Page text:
If Beale Street Could Talk
Jenkins’ decision to let the original storyteller live and breathe throughout If Beale Street Can Talk is a wise one.
"13 Ghosts" is the loudest movie since ''Armageddon.'' Flash frames attack the eyeballs while the theater trembles with crashes, bangs, shatters, screams, rumbles and roars. Forget about fighting the ghosts; they ought to attack the sub-woofer.
The experience of watching the film is literally painful. It hurts the eyes and ears. Aware that their story was thin, that their characters were constantly retracing the same ground and repeating the same words, that the choppy editing is visually incoherent, maybe the filmmakers thought if they turned up the volume the audience might be deceived into thinking that something was happening.
When the action pauses long enough for us to see what's on the screen, we have to admire the art direction, special effects, costumes and makeup. This is a movie that is all craft and little art. It mostly takes place inside a house that is one of the best-looking horror sets I've seen, and the 12 ghosts look like pages from Heavy Metal, brought to grotesque life. (The 13th ghost is, of course, the key to the mystery.) The screenplay, inspired by the 1960 William Castle film of the same name but written in a zone all its own, involves dead Uncle Cyrus (F. Murray Abraham), whose researches into the occult included a medieval manuscript allegedly dictated by the devil. He leaves his house to his nephew Arthur (Tony Shalhoub), whose wife has tragically died; Arthur moves in with his son Bobby (Alec Roberts), his daughter Kathy (Shannon Elizabeth) and Maggie the nanny (Rah Digga). They're joined by a wise-cracking ghostbuster named Rafkin (Matthew Lillard) and Kalina (Embeth Davidtz), a paranormal who knows a lot about Uncle Cyrus, his research, and how the house works.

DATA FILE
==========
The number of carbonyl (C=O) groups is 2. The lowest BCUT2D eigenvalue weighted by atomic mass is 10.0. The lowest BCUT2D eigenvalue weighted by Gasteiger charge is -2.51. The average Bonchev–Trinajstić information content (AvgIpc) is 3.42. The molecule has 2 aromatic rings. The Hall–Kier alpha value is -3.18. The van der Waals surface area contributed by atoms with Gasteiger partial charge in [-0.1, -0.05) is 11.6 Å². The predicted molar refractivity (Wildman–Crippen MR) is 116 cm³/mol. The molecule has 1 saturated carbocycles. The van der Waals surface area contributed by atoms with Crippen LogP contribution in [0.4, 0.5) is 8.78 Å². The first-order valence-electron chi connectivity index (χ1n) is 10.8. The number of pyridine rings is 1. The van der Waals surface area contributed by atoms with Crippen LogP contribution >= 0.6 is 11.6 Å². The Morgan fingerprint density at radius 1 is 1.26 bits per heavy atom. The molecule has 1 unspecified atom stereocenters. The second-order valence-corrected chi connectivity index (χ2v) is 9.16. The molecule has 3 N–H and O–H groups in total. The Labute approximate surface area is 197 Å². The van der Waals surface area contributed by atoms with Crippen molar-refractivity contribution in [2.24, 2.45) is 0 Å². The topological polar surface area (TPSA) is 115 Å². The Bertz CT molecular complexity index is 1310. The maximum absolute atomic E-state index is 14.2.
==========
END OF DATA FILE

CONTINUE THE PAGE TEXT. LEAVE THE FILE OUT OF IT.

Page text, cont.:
And does it ever work. Exterior steel panels slide up and down, revealing glass container-cages inside which hold the 12 invisible ghosts, which Cyrus needed in order to ... oh, never mind. What intrigues me is that this house, its shrieks of terror and its moving walls attract no attention at all from the neighbors, even late in the film when truly alarming things are happening. Maybe the neighbors read the screenplay.
The shatterproof glass cages, we learn, are engraved with ''containment spells'' that keep the ghosts inside. You can see the ghosts with special glasses, which the cast is issued; when they see them, we see them, usually in shots so maddeningly brief we don't get a good look. Our consolation, I guess, is that the cast has the glasses but we will have the pause button when ''13 Ghosts'' comes out on DVD. The only button this movie needs more than pause is delete.
The house, Kalina explains, is really an infernal device: ''We are in the middle of a machine designed by the devil and powered by the dead.'' Gears grind and levers smash up and down, looking really neat, and wheels turn within wheels as it's revealed that the purpose of this machine is to open the ''Oculorus Infernum.'' When a character asks, ''What's that?'' the answer is not helpful: ''It's Latin.'' Later we learn it is the Eye of Hell, and ... oh, never mind.
If there are 12 ghosts there must, I suppose, be 12 containment cages, and yet when little Bobby wanders off to the subterranean area with the cages, he gets lost, and his father, sister, the nanny, the psychic and the ghostbuster wander endlessly up and down what must be the same few corridors, shouting ''Bobby! Bobby?'' so very, very, very many times that I wanted to cheer when Rafkin finally said what we had all been thinking: ''Screw the kid! We gotta get out of this basement!'' The production is first-rate; the executives included Joel Silver and Robert Zemeckis. The physical look of the picture is splendid. The screenplay is dead on arrival. The noise level is torture. I hope "13 Ghosts" plays mostly at multiplexes, because it's the kind of movie you want to watch from the next theater.
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